17 April 2008

bikefix Exclusive Review: Salsa Flip-Off skewers

Sometimes, there's really no justification for a bike-related purchase. We may tell ourselves (and our significant others) that a part is better, lighter, safer or faster than the one that it replaces, but the fact of the matter is that some things are just plain cool. Take Salsa Flip-Off skewers. CNC machined, anodized and laser etched, there's little question that these are good skewers. The long, gracefully curved levers are largely lacking an sharp edges and provide plenty of grip. They've been around for ages, too, since someone named Ross headed the company and they were made by DKG in the USA. That was ages ago, and monster parts distributor QBP now owns the brand, but thankfully they've changed little since the early '90s.

The vaguely pepper-like profile is part of the attraction, but for most folks, it'll be the color. Available in black, silver, red, blue, green or 'Rasta,' Flip-Offs are usually bought because they look good. And that they do. A bit of coordinating or contrasting color probably says more than most folks would like about their bike geekiness, but we still find it hard to resist. Despite having perfectly good Mavic skewers on my bike, a bike shop credit last fall brought me these blue lovelies. Did I mention that little about the Flip-Offs had changed since the early 1990s? Compared to more modern skewers from FSA, Shimano and Mavic, the Salsas lack the reversal on the cam that signals proper engagement. While the longer throw may be an advantage to some, it gives up a bit in terms of mechanical advantage as well to more modern designs. Will they last as long as a Shimano? Probably not. The Delrin (plastic) cam seat is essentially sacrificial and doesn't take long to start to show wear, especially if your bike rack requires wheel removal (thankfully, it's shared with just about every cheap Taiwanese QR out there). Have my wheels fallen off? No, nor do I expect them to. While the action may be a bit dated, the skewers work just fine. Adjust the knob end until the lever just begins to engage when pointed straight out, push them in as far as they'll go and you'll be OK.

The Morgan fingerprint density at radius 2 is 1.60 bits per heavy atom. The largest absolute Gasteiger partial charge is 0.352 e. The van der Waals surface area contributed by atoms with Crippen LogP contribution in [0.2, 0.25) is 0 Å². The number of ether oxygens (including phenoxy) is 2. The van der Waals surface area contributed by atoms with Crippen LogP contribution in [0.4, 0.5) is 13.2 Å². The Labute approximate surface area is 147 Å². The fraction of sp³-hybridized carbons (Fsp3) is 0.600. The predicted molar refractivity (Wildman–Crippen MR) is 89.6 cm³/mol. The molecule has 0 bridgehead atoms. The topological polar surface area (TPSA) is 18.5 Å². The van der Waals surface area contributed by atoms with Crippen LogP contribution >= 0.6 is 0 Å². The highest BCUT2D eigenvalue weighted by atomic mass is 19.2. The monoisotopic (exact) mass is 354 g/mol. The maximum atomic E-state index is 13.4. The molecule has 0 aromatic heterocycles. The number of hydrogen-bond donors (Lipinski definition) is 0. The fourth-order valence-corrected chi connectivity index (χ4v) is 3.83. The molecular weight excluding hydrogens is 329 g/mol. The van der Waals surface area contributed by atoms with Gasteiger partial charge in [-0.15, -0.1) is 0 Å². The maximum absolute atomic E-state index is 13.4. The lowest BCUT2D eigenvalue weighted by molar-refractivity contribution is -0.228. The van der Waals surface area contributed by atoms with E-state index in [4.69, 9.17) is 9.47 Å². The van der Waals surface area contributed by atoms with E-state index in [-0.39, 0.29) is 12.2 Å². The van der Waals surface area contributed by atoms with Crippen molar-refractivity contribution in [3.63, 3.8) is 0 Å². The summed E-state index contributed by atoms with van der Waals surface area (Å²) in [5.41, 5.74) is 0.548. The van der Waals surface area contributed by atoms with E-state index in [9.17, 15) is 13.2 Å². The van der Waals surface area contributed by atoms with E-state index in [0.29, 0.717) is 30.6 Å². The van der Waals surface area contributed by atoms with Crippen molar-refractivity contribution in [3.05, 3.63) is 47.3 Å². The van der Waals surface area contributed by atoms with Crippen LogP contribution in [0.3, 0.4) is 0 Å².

Running about $50, the Flip-Offs are hard to justify. That's not the point though. Since when is jewelry (bike or otherwise) considered objectively? If you'd like to gain some points with your lady and make your friends jealous, you could do far worse. Just don't forget pick up something for your significant other while you're out.

marc

www.salsacycles.com

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